If your partner is complaining about your child, hear him/her

out. Let your partner express his feelings. Listen actively while using encouraging comments like ‘hmm’, ‘yes’ and ‘I hear you’ to fill in the gaps and make your partner know that you are listening attentively.


Be mindful of your body language while communicating with your partner. Face him and nod to show that you’re listening. If you

find yourself distracted, say so and set another time to talk.


Ask open-ended questions to encourage your partner to describe

his thoughts and feelings. For example, ‘Tell me about…’


Sometimes your partner may not be upfront about something. Be mindful of his body language and facial expressions and draw him out by responding to them.


Give and ask for feedback to ensure that you are getting the intended message. Ask for clarification where needed.


Avoid assuming what your partner is thinking or feeling. Restate his comments in your own words and confirm whether you have understood the issue.


Dr Jellinek recommends setting aside 10 or 15 minutes morning or evening for parents to sit down and talk about what they feel is important. ‘See if any issues raised resonate with your own childhood experiences,’ he suggests.


Reaching a consensus on an issue of concern


This case vignette gives you some ideas on how to communicate with your partner about your child:


Ariel wanted to talk to her husband, Peter, about their five-year-old daughter Carla’s recent temper tantrum at school. She described the entire episode to him. Peter didn’t share Ariel’s concerns, but was patient and actively listened to what she had to say without interrupting, simply asking a few open-ended questions about the episode. From Ariel’s body language, he could understand she felt tense. He held her hand and reassured her verbally. He asked for clarifications and feedback where necessary. Ariel felt better after sharing her concerns with Peter. Together they came to a consensus about how to talk to Carla about the issue and their next plan of action.


Teach your child to listen


Children can struggle with listening as it requires a lot of attention and mental capacity.


They may appear to be listening to you while not paying any attention at all. It’s important to help children develop good listening skills early on.


Here are some tips:


Model active listening skills when your child is talking to you. This gives them a reference for their own listening.


Teach your child to maintain eye contact while listening.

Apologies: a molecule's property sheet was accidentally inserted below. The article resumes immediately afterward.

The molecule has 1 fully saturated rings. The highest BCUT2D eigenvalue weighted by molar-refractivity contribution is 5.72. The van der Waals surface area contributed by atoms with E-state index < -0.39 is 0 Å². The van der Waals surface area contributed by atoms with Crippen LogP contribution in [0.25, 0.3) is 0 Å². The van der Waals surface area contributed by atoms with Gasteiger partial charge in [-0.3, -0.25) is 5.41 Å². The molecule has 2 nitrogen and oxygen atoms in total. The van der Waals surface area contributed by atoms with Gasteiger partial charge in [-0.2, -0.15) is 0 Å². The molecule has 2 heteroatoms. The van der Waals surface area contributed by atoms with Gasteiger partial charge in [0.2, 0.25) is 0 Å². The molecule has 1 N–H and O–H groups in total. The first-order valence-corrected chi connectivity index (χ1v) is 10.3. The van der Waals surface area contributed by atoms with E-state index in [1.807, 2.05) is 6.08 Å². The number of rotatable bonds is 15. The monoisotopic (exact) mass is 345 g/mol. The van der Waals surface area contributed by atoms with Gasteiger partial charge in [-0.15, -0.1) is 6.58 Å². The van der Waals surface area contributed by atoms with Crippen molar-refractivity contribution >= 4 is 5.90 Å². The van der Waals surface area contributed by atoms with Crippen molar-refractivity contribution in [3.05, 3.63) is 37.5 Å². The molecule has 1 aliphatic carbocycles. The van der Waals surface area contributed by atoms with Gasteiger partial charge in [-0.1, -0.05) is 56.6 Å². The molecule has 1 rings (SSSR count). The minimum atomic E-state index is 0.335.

Talk to your child as often as you can. This will not only develop

listening skills but also language skills.


Ask children to repeat your instructions to ensure they are

listening and have understood what you have said.


Read together and make it interactive. Make your child wonder about what will happen next. Ask questions to make sure children are listening.


Have conversations that interest your child. This encourages both listening and speaking.


Cook with your child. Let them mix and stir while you read the directions out loud.


Listen to audio books together. Sing or act along.


Play ‘story chain’ with one person beginning a story while others

contribute a sentence one by one. For younger children, ask them

specific details to help bring the story alive.


Watch a TV show together. Ask your child what the characters are doing and saying.


Go on a ‘sound hunt’. Ask children what they can hear. Listen to the sounds of the birds singing, leaves rustling, cars, the wind.


Play ‘telephone’. Hold your hand over your ears like a phone and

whisper something to your child to which they answer back.


Instructional drawing. You tell your child what to draw bit by bit,

such as ‘Draw a circle… make a sun…draw a mountain’.


Repeat after me. Say five words that your child repeats back in the same order. Make a fun game out of this.


‘Children will often do what their parents actually do (not say) so if parents listen carefully, children are likely to do the same,’ says Dr Jellinek. He recommends sharing and discussing an age-appropriate TV show or having dinner together as a family to share the day’s events, or parents taking turns on the school run. All these maximise opportunities to listen and communicate. Listening is an essential skill which offers a better parent child relationship, as well as lots of fun along the way!




July/August 2017

All information is correct at time of publishing